Consider this assessment of the election results by Van Jones of CNN on election night:
I think a lot of Democrats are hurt tonight. We wanted to see a repudiation of this direction for the country. And the fact that it’s this close, I think…it hurts; it just hurts. There’s the moral victory, and there’s the political victory; they are not the same. The Democratic political victory might still come. But I believe people wanted a moral victory tonight. There were people hoping for a big repudiation in this election and that has not yet come; and because of that, a lot of people are hurt and scared tonight in the Democratic Party.
You can almost taste the disappointment of the reality check here from a highly visible voice of the mainstream media establishment that their four-year campaign to discredit the Trump administration as illegitimate has been a total failure. You can also feel the sanctimony–moral victory?–give me a break, but it’s what we have become accustomed to from the sanctimonious left.
Some close observers of this presidential election campaign, such as John Fonte, characterized it in apocalyptic terms as analogous to the antebellum challenge to American republicanism by the Southern states, a showdown that would be the equivalent of a “regime election” like the one in 1860. And certainly this could have been that if it had played out in ways that suited Van Jones and his fellow travelers in the media. But it didn’t. The “Red Wall” and the Trump “deplorables” held. As I write, Joe Biden is within a half dozen Electoral College votes from reaching the necessary 270 for victory, the recounts and litigation are proceeding in a few states, and control of the Senate looks to be safely in GOP hands. So granted, we dodged a bullet, and I think did so in a way that, even with a Biden victory, the far left of his party won no mandate for their radical transformative agenda–Supreme Court packing, Electoral College reform, elimination of the Senate filibuster, Puerto Rico and DC statehood, bailouts for mismanaged state and local governments, etc.–for the forseeable future. And the fact that the Republicans picked up at least a half dozen House seats, probably more, weakens the Speaker’s hand in legislative leadership. It was not a good night for Speaker Pelosi or for Senate Minority Leader Chuck Schumer.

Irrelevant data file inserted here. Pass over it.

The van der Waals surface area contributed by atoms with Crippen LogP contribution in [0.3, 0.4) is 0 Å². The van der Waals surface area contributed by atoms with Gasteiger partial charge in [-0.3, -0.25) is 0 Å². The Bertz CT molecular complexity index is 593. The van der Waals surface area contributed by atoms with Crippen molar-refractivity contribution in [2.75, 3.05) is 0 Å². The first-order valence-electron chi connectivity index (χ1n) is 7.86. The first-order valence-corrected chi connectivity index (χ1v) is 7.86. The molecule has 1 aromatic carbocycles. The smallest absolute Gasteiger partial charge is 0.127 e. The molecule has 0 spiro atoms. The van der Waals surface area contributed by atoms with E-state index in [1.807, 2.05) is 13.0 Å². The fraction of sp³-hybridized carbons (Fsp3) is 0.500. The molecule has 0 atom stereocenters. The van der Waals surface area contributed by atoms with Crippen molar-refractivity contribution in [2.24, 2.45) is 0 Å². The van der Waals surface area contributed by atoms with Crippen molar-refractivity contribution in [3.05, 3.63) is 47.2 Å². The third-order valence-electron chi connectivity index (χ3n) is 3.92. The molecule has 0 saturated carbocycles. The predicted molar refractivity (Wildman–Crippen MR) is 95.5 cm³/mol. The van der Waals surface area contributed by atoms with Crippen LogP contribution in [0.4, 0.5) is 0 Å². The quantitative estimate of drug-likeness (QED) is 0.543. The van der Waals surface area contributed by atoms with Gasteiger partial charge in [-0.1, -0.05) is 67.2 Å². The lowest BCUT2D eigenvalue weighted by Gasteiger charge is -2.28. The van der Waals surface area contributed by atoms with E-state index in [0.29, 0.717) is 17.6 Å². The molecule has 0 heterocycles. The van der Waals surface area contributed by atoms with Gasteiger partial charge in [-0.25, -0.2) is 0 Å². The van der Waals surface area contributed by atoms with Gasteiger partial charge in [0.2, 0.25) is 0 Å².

So where does this leave Donald Trump and his legacy, assuming he can’t pull out what would be an almost miraculous victory in a recount? I’ll have more to say about this later, but for now I’ll just make this point: Trump’s leadership of the country into populist nationalism is not going away and I predict that a generation from now he will be remembered much more significantly for leadership on many policy choices that will have made a positive difference for Americans than for the personality characteristics and governance style that irrationally and unfortunately led to his likely defeat.
Meanwhile, what we have anticipated for several weeks now as a result of ill-advised court decisions involving mail ballots is becoming a reality with the ballot counts and recounts and inevitable litigation. What a mess that was avoidable. More to come after the recounts and litigation have run their course.